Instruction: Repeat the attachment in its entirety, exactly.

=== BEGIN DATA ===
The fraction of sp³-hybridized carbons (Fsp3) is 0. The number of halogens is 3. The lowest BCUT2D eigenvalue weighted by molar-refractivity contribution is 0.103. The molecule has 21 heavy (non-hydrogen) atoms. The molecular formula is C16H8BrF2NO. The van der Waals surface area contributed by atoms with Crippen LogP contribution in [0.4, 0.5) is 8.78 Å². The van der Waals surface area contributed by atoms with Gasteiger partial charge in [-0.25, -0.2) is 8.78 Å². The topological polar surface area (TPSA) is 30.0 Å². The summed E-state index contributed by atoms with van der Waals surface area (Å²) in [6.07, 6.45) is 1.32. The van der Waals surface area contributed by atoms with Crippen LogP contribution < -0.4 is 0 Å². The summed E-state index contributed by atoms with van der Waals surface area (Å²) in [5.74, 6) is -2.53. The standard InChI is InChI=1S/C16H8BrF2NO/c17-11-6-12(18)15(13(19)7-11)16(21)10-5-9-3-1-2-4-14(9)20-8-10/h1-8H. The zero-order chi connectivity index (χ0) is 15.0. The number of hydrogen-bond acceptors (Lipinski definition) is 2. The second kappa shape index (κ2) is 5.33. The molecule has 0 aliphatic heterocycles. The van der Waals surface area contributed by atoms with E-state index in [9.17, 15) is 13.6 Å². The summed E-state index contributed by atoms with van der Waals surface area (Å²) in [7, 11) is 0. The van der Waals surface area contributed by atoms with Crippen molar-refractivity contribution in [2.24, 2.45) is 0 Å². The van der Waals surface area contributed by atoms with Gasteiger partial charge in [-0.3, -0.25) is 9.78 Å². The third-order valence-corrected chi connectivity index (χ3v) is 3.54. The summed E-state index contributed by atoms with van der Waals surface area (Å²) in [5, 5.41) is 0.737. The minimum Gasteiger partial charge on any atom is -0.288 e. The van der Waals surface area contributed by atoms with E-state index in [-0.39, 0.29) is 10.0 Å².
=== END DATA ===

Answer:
The fraction of sp³-hybridized carbons (Fsp3) is 0. The number of halogens is 3. The lowest BCUT2D eigenvalue weighted by molar-refractivity contribution is 0.103. The molecule has 21 heavy (non-hydrogen) atoms. The molecular formula is C16H8BrF2NO. The van der Waals surface area contributed by atoms with Crippen LogP contribution in [0.4, 0.5) is 8.78 Å². The van der Waals surface area contributed by atoms with Gasteiger partial charge in [-0.25, -0.2) is 8.78 Å². The topological polar surface area (TPSA) is 30.0 Å². The summed E-state index contributed by atoms with van der Waals surface area (Å²) in [6.07, 6.45) is 1.32. The van der Waals surface area contributed by atoms with Crippen LogP contribution < -0.4 is 0 Å². The summed E-state index contributed by atoms with van der Waals surface area (Å²) in [5.74, 6) is -2.53. The standard InChI is InChI=1S/C16H8BrF2NO/c17-11-6-12(18)15(13(19)7-11)16(21)10-5-9-3-1-2-4-14(9)20-8-10/h1-8H. The zero-order chi connectivity index (χ0) is 15.0. The number of hydrogen-bond acceptors (Lipinski definition) is 2. The second kappa shape index (κ2) is 5.33. The molecule has 0 aliphatic heterocycles. The van der Waals surface area contributed by atoms with E-state index in [9.17, 15) is 13.6 Å². The summed E-state index contributed by atoms with van der Waals surface area (Å²) in [7, 11) is 0. The van der Waals surface area contributed by atoms with Crippen molar-refractivity contribution in [2.24, 2.45) is 0 Å². The van der Waals surface area contributed by atoms with Gasteiger partial charge in [-0.3, -0.25) is 9.78 Å². The third-order valence-corrected chi connectivity index (χ3v) is 3.54. The summed E-state index contributed by atoms with van der Waals surface area (Å²) in [5, 5.41) is 0.737. The minimum Gasteiger partial charge on any atom is -0.288 e. The van der Waals surface area contributed by atoms with E-state index in [-0.39, 0.29) is 10.0 Å².